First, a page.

Posted in adaptation, dark drama, David Harrower, Ibsen, Ibsen adaptation, renowned playwright, The Pearl Theatre Company

Majority rule

It rarely happens when I find myself speechless.

David Harrower’s adaptation of Public Enemy, at the Pearl Theater through November 6th, leaves me gob-smacked as our midwestern friends might say.

Populism has a way of drowning out reason, and majority rule can have unwelcome consequences. Ibsen knew this when he created An Enemy of the People, translated by Charlotte Barslund for Harrower’s re-imaging as Public Enemy.

Crowd mentality

The man of principle, Ibsen says, stands alone while the majority is lulled into serving the self-interests of the powerful. And that man, the individual, who stands alone is “the strongest man.”

Dr. Stockmann (Jimonn Cole) stands alone, of course. Stockmann’s insistence that he has discovered that the Baths which are a tourist attraction for their little burg are a health hazard threatens the town’s livelihood and prosperity. He’s alienated everyone, except his wife Katrine (Nilaja Sun) and daughter, Petra (Arielle Goldman) who both acknowledge his genius. The rest of the town, represented by his brother, Peter, the Mayor (Giuseppe Jones), the printer and small businessman, Aslasken (John Keating), the hypocritical newspaper men, Billing (Alex Purcell) and Hovstad (Robbie Tann), all turn against him.His father-in-law, Kiil (Dominic Cuskern) is especially angry since it looks like his tannery has caused the pollution.

Harrower (Good With People, Blackbird, A Slow Air) is no stranger to moral uncertainties and slippery slopes. His adaptation of Ibsen is lean and to the point. The text is thought-provoking, and anything but reassuring. Earlier productions of Ibsen’s An Enemy of the People, like the one at MTC several seasons back, were equally disheartening.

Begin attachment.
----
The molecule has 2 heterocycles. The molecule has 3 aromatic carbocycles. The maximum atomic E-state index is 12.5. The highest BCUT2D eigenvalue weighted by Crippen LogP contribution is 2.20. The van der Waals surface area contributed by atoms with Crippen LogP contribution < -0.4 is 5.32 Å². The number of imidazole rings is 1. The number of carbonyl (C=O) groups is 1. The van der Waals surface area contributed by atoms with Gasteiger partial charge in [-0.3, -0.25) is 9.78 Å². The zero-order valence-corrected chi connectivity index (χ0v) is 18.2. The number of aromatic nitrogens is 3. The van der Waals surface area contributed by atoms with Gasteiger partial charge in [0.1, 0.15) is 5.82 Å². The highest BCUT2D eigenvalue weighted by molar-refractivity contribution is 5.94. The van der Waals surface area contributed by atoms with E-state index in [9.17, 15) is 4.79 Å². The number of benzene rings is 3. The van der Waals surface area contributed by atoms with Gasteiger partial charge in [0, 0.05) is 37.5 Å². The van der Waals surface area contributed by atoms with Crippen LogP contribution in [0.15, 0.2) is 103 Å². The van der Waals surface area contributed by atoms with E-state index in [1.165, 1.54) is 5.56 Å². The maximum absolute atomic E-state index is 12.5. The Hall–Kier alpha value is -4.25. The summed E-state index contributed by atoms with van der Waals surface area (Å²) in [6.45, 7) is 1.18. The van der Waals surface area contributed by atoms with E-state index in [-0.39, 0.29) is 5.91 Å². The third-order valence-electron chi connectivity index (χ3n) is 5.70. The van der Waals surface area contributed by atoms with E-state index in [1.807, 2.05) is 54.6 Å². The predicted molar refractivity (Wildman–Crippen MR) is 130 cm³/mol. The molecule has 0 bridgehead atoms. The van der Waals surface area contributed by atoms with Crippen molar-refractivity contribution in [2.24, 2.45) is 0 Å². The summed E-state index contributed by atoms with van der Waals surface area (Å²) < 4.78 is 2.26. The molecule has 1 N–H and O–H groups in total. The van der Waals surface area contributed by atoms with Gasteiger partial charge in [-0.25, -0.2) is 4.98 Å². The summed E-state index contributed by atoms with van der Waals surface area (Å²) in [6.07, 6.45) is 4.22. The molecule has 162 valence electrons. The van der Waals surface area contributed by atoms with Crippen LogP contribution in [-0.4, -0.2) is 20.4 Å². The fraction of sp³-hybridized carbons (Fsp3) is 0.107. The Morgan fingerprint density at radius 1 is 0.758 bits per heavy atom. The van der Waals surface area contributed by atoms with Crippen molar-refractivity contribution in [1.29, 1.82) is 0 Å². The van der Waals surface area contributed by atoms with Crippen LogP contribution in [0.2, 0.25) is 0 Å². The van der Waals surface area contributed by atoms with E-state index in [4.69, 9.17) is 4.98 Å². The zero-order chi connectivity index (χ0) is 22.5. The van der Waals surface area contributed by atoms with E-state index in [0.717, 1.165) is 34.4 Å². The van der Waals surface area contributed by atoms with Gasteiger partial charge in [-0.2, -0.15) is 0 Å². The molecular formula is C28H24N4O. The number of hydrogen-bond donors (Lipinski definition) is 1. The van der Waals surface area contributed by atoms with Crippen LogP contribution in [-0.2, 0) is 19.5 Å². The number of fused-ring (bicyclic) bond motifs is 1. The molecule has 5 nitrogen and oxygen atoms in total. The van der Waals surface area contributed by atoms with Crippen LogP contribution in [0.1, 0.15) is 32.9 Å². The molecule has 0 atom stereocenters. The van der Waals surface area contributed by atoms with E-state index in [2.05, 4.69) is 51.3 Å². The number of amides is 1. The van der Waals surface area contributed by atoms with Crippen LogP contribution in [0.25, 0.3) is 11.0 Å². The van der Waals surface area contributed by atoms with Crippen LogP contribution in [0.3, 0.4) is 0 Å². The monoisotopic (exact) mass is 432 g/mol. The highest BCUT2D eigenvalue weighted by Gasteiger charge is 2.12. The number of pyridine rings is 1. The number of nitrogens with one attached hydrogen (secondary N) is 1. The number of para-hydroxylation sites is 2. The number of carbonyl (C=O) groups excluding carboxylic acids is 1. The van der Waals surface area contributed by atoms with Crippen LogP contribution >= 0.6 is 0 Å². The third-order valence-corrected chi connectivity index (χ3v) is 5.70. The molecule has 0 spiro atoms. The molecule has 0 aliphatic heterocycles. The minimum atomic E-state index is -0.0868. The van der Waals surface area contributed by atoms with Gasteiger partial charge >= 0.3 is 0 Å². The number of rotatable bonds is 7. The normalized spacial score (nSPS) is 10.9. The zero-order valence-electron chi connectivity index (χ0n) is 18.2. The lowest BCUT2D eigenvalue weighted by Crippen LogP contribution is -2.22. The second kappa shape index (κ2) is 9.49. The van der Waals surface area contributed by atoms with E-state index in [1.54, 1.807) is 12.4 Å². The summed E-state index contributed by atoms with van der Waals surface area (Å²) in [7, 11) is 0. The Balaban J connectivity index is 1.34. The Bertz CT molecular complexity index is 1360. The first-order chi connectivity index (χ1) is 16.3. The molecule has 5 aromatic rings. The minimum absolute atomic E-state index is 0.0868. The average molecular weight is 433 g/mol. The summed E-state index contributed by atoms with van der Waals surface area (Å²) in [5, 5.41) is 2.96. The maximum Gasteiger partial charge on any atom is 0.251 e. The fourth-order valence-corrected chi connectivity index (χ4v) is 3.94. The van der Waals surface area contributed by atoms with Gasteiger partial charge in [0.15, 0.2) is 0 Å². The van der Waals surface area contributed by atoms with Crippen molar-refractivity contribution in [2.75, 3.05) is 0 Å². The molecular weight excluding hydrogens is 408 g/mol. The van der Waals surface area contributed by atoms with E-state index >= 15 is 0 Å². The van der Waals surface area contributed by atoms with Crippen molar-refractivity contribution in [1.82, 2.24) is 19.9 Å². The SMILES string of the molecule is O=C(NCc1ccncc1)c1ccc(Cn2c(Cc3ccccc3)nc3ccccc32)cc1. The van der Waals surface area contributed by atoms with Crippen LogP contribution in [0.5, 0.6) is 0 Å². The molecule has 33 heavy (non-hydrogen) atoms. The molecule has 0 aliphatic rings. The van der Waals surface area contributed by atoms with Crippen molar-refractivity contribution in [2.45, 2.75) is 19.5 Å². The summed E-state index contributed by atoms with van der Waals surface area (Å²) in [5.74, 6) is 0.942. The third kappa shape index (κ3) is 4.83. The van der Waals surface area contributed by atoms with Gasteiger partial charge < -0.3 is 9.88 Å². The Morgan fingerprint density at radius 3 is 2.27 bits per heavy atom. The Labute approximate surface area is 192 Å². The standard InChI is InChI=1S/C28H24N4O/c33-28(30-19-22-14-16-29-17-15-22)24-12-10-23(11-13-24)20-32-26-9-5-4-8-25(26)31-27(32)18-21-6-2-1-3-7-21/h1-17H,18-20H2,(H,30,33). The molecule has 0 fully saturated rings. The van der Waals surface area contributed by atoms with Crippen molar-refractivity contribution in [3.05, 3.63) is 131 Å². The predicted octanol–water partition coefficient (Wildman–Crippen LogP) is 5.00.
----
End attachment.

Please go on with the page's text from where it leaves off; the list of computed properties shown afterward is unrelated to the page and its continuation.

Standing out in this fine cast, Cole plays Stockmann’s as humbly arrogant with a fine subtlety. The Pearl’s Artistic Director, Hal Brooks directs the ensemble with a light touch, playing on both the tragedy and humor in Public Enemy.

For tickets and more information, please visit The Pearl website.


Posted in 2-hander, Brits Off Broadway, bullying, David Harrower, nuclear testing, Scots Festival

"Good With People"

Andrew Scott-Ramsay and Blythe Duff star in David Harrower’s “Good With People,” launching the 2013 Brits Off Broadway festival at 59E59 Theaters. Photos by Carol Rosegg

Having a nuclear test site in your town might put a damper on tourism. Helensburgh, Scotland has been made relatively desolate. 

People come, but just for day trips, as Helen Hughes (Blythe Duff) laments in “Good With People,” David Harrower’s play enjoying a NY premiere at 59E59 Theaters, through April 21st.
Helen works at the Seaview Hotel where Evan Bold (Andrew Scott-Ramsay) is one of the few guests. Evan, who’s been in Qatar and Peshawar as a charge nurse for many years, has returned for his parents’ remarriage.

Blythe Duff  and Andrew Scott-Ramsay star in David Harrower’s “Good With People,” launching the 2013 Brits Off Broadway festival at 59E59 Theaters. Photos by Carol Rosegg

Evan and Helen share an unpleasant history since Evan, out of loyalty to his dad’s job at the naval facility, was one of the boys from the base who bullied her son Jack after he protested nuclear testing.
The actors are both very good story tellers, holding the attention, despite a minimal story to tell.
Puns and misapprehensions provide some modicum of amusement in “Good With People,”
but Harrower’s very short script seems a bit self-indulgent. Long pauses seem like superfluous dramatic tics in a play that is just an hour long.

“Good With People” is the Scots part of 59E59’s annual Brits Off Broadway festival. It is produced by Traverse Theatre Company and Datum PPaines Plough.
For more information about “Good With People,” and Brits Off Broadway, please visit